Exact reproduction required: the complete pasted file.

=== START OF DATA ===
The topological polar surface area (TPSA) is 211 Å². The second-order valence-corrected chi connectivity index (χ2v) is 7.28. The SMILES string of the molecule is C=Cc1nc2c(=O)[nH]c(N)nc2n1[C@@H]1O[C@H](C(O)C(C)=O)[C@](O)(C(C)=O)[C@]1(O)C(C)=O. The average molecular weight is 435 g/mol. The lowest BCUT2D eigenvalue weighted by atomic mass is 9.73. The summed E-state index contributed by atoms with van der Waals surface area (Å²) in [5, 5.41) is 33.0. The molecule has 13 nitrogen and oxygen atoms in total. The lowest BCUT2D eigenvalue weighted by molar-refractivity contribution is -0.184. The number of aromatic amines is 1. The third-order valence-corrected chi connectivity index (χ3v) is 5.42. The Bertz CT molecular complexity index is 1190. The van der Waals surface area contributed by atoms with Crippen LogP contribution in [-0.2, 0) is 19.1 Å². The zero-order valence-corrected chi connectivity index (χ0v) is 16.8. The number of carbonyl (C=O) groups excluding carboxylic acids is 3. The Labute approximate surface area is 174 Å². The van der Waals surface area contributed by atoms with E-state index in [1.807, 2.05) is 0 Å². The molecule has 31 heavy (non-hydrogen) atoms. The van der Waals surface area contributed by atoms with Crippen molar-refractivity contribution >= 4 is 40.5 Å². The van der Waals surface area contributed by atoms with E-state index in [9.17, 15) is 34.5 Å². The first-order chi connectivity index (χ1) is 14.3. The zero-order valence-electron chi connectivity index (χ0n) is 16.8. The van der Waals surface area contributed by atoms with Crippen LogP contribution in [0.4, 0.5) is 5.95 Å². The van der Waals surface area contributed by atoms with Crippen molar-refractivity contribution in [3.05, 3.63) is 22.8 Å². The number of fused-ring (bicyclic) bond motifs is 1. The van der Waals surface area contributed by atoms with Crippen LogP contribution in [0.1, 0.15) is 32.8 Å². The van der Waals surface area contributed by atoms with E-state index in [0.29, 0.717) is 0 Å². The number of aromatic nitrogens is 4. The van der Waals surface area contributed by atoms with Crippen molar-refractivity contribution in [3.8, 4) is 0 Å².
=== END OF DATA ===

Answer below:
The topological polar surface area (TPSA) is 211 Å². The second-order valence-corrected chi connectivity index (χ2v) is 7.28. The SMILES string of the molecule is C=Cc1nc2c(=O)[nH]c(N)nc2n1[C@@H]1O[C@H](C(O)C(C)=O)[C@](O)(C(C)=O)[C@]1(O)C(C)=O. The average molecular weight is 435 g/mol. The lowest BCUT2D eigenvalue weighted by atomic mass is 9.73. The summed E-state index contributed by atoms with van der Waals surface area (Å²) in [5, 5.41) is 33.0. The molecule has 13 nitrogen and oxygen atoms in total. The lowest BCUT2D eigenvalue weighted by molar-refractivity contribution is -0.184. The number of aromatic amines is 1. The third-order valence-corrected chi connectivity index (χ3v) is 5.42. The Bertz CT molecular complexity index is 1190. The van der Waals surface area contributed by atoms with Crippen LogP contribution in [-0.2, 0) is 19.1 Å². The zero-order valence-corrected chi connectivity index (χ0v) is 16.8. The number of carbonyl (C=O) groups excluding carboxylic acids is 3. The Labute approximate surface area is 174 Å². The van der Waals surface area contributed by atoms with E-state index in [1.807, 2.05) is 0 Å². The molecule has 31 heavy (non-hydrogen) atoms. The van der Waals surface area contributed by atoms with Crippen molar-refractivity contribution >= 4 is 40.5 Å². The van der Waals surface area contributed by atoms with E-state index in [9.17, 15) is 34.5 Å². The first-order chi connectivity index (χ1) is 14.3. The zero-order valence-electron chi connectivity index (χ0n) is 16.8. The van der Waals surface area contributed by atoms with Crippen LogP contribution in [0.4, 0.5) is 5.95 Å². The van der Waals surface area contributed by atoms with Crippen molar-refractivity contribution in [3.05, 3.63) is 22.8 Å². The number of fused-ring (bicyclic) bond motifs is 1. The van der Waals surface area contributed by atoms with Crippen LogP contribution in [0.1, 0.15) is 32.8 Å². The van der Waals surface area contributed by atoms with E-state index in [0.29, 0.717) is 0 Å². The number of aromatic nitrogens is 4. The van der Waals surface area contributed by atoms with Crippen molar-refractivity contribution in [3.8, 4) is 0 Å².